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Recursive Rules

   A rule is called "recursive" when its RESULT nonterminal appears
also on its right hand side.  Nearly all Bison grammars need to use
recursion, because that is the only way to define a sequence of any
number of a particular thing.  Consider this recursive definition of a
comma-separated sequence of one or more expressions:

     expseq1:  exp
             | expseq1 ',' exp

Since the recursive use of `expseq1' is the leftmost symbol in the
right hand side, we call this "left recursion".  By contrast, here the
same construct is defined using "right recursion":

     expseq1:  exp
             | exp ',' expseq1

Any kind of sequence can be defined using either left recursion or
right recursion, but you should always use left recursion, because it
can parse a sequence of any number of elements with bounded stack
space.  Right recursion uses up space on the Bison stack in proportion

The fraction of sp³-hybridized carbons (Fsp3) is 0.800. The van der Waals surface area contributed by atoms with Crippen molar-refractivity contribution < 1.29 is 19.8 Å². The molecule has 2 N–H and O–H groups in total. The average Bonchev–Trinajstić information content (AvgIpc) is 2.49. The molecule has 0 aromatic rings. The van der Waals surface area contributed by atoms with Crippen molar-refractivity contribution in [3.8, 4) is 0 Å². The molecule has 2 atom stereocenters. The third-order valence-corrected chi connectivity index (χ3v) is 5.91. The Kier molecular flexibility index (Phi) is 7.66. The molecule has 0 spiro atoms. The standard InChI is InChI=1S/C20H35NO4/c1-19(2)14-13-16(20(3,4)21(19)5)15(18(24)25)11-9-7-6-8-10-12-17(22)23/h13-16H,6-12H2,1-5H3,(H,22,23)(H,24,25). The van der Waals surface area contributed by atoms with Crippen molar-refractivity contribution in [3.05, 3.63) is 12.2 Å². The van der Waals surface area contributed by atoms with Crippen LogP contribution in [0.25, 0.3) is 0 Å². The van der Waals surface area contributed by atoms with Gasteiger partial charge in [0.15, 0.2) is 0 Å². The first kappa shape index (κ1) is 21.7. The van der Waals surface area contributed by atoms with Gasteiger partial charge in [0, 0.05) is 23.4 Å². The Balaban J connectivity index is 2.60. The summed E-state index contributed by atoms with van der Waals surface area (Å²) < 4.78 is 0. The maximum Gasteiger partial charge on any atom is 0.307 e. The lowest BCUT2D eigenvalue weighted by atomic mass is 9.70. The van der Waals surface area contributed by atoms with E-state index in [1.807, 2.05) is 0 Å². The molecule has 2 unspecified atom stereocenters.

to the number of elements in the sequence, because all the elements
must be shifted onto the stack before the rule can be applied even
once.  Note: The Bison Parser Algorithm, for further
explanation of this.

   "Indirect" or "mutual" recursion occurs when the result of the rule
does not appear directly on its right hand side, but does appear in
rules for other nonterminals which do appear on its right hand side.

   For example:

     expr:     primary
             | primary '+' primary
     primary:  constant
             | '(' expr ')'

defines two mutually-recursive nonterminals, since each refers to the

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